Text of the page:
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Cirrhosis

Causes Of Cirrhosis, Progression Of Cirrhosis

Cirrhosis is a degenerative liver disease in which the lobes of the liver become infiltrated with fat and fibrous tissue (fibrous tissue is a type of connective tissue composed of protein fibers called collagen). The word "cir rhosis" is derived from the Greek words kirrhos, meaning "yellowish orange" and osis, meaning "condition," and connotates the appearance of the liver of a patient with cirrhosis. The infiltration of these substances within the liver disrupts liver functions, including the conversion of the storage carbohydrate glycogen into glucose; detoxification of drugs and other substances; vitamin absorption; gastrointestinal functions; and hormone metabolism. Because the blood vessels of the liver are affected by fibrous tissue formation, blood flow through the liver is impaired, leading to increased blood pressure within the liver. Impaired blood flow in the liver also causes a condition called esophageal varices, in which blood vessels in the esophagus bleed due to increased blood pressure. In addition, patients with cirrhosis are often weakened by hypoglycemia, or low blood sugar.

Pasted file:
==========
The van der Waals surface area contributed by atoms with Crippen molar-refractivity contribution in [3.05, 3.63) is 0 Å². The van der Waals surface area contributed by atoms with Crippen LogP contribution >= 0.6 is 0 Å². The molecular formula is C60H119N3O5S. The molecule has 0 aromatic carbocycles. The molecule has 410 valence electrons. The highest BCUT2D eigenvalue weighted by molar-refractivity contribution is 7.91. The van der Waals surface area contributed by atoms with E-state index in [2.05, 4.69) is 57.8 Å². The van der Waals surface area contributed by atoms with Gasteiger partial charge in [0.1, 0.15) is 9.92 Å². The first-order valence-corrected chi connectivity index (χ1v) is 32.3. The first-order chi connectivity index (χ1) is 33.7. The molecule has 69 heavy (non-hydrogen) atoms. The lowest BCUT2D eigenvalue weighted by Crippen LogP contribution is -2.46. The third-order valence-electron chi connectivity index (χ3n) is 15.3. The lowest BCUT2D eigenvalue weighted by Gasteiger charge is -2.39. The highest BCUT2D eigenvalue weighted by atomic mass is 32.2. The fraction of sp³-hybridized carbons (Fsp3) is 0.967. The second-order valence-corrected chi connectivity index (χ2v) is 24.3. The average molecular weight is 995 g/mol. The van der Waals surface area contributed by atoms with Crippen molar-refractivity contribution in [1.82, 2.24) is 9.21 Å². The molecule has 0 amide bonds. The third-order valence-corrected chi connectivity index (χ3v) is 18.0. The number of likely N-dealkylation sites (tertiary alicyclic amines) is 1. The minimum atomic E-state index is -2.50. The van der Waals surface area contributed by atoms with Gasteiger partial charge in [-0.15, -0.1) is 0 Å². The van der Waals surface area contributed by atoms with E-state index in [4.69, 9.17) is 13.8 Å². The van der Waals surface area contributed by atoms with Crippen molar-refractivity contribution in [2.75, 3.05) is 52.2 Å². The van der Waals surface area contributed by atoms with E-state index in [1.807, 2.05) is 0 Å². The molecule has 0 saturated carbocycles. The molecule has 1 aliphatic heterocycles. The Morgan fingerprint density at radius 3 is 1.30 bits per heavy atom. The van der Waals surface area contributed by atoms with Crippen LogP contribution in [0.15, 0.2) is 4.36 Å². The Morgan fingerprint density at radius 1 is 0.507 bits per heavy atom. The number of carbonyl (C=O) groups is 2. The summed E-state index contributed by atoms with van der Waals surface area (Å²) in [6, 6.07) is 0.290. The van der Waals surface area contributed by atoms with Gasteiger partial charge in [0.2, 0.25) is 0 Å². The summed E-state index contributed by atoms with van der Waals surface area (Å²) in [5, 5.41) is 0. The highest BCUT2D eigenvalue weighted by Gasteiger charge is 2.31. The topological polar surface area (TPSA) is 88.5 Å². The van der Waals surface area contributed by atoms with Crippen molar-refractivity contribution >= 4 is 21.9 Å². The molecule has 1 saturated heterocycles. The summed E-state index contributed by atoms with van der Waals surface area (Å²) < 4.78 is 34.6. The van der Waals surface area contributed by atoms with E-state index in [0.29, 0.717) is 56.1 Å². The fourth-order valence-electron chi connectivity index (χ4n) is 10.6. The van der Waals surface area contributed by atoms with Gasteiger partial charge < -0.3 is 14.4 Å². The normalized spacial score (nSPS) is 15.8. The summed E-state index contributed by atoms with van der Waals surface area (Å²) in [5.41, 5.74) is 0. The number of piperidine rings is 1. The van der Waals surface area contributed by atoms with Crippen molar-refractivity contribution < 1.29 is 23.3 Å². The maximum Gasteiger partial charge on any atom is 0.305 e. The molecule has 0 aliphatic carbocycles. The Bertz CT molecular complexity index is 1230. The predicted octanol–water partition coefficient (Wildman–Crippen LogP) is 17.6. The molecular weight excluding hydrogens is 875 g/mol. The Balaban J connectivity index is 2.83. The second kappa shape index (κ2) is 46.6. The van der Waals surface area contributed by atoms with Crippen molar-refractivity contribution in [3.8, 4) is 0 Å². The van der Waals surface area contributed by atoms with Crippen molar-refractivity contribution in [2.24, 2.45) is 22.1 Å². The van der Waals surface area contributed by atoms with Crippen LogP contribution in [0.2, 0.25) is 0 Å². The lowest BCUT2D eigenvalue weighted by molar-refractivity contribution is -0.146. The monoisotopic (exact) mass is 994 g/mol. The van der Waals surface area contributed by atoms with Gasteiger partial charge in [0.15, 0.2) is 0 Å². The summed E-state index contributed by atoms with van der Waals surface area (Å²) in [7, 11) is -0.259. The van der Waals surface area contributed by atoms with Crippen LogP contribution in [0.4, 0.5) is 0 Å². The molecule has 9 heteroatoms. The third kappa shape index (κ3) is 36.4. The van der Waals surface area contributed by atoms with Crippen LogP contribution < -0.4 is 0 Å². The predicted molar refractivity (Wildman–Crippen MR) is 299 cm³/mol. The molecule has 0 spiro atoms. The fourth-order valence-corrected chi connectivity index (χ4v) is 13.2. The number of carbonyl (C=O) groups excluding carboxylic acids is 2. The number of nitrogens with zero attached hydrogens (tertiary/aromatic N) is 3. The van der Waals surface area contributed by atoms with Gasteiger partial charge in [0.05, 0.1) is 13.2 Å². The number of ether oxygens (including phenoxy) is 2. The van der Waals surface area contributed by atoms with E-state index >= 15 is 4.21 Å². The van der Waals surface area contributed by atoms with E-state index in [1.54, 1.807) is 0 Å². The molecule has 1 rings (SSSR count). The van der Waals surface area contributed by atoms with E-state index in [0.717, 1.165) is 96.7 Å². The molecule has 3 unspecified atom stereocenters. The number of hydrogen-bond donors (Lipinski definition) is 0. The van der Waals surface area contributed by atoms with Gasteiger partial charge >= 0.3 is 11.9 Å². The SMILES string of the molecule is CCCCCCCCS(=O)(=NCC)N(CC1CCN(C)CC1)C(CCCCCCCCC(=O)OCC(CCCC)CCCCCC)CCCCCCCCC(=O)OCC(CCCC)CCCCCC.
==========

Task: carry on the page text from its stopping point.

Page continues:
Complications of cirrhosis include coma, gastrointestinal hemorrhage, and kidney failure. No definitive treatment for cirrhosis is available besides management of symptoms and complications. The mortality rate of cirrhosis ranges from 40-63%, and it is the ninth leading cause of death in the United States.

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